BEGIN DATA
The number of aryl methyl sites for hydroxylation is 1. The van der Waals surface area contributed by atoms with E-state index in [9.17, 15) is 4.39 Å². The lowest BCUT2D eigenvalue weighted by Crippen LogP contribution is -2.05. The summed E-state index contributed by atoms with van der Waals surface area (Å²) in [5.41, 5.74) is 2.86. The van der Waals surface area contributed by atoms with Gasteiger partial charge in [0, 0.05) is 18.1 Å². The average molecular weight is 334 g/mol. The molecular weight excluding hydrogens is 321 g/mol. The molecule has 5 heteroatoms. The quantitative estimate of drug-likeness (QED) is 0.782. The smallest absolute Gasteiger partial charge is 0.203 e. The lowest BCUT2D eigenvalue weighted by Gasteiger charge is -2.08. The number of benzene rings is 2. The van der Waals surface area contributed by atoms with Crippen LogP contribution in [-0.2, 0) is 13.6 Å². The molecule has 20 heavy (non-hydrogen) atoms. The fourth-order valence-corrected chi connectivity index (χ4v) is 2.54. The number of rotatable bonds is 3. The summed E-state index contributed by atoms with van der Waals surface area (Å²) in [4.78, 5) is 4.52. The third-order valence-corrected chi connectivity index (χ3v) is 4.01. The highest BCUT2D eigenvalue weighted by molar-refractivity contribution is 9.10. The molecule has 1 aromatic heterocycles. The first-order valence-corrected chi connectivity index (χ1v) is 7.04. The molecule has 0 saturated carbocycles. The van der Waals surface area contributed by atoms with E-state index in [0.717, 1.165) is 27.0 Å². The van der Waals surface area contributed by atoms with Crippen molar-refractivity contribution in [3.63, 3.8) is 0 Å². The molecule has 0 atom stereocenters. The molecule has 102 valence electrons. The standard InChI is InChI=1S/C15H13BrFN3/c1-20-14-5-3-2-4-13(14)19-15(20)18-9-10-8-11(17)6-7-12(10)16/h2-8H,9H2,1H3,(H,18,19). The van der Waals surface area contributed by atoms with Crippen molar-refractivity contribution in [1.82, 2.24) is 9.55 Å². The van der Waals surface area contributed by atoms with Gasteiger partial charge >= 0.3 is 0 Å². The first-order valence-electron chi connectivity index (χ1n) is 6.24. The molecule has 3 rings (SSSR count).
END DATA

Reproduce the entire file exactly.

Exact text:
The number of aryl methyl sites for hydroxylation is 1. The van der Waals surface area contributed by atoms with E-state index in [9.17, 15) is 4.39 Å². The lowest BCUT2D eigenvalue weighted by Crippen LogP contribution is -2.05. The summed E-state index contributed by atoms with van der Waals surface area (Å²) in [5.41, 5.74) is 2.86. The van der Waals surface area contributed by atoms with Gasteiger partial charge in [0, 0.05) is 18.1 Å². The average molecular weight is 334 g/mol. The molecular weight excluding hydrogens is 321 g/mol. The molecule has 5 heteroatoms. The quantitative estimate of drug-likeness (QED) is 0.782. The smallest absolute Gasteiger partial charge is 0.203 e. The lowest BCUT2D eigenvalue weighted by Gasteiger charge is -2.08. The number of benzene rings is 2. The van der Waals surface area contributed by atoms with Crippen LogP contribution in [-0.2, 0) is 13.6 Å². The molecule has 20 heavy (non-hydrogen) atoms. The fourth-order valence-corrected chi connectivity index (χ4v) is 2.54. The number of rotatable bonds is 3. The summed E-state index contributed by atoms with van der Waals surface area (Å²) in [4.78, 5) is 4.52. The third-order valence-corrected chi connectivity index (χ3v) is 4.01. The highest BCUT2D eigenvalue weighted by molar-refractivity contribution is 9.10. The molecule has 1 aromatic heterocycles. The first-order valence-corrected chi connectivity index (χ1v) is 7.04. The molecule has 0 saturated carbocycles. The van der Waals surface area contributed by atoms with E-state index in [0.717, 1.165) is 27.0 Å². The van der Waals surface area contributed by atoms with Crippen molar-refractivity contribution in [3.63, 3.8) is 0 Å². The molecule has 0 atom stereocenters. The molecule has 102 valence electrons. The standard InChI is InChI=1S/C15H13BrFN3/c1-20-14-5-3-2-4-13(14)19-15(20)18-9-10-8-11(17)6-7-12(10)16/h2-8H,9H2,1H3,(H,18,19). The van der Waals surface area contributed by atoms with Crippen molar-refractivity contribution in [1.82, 2.24) is 9.55 Å². The van der Waals surface area contributed by atoms with Gasteiger partial charge >= 0.3 is 0 Å². The first-order valence-electron chi connectivity index (χ1n) is 6.24. The molecule has 3 rings (SSSR count).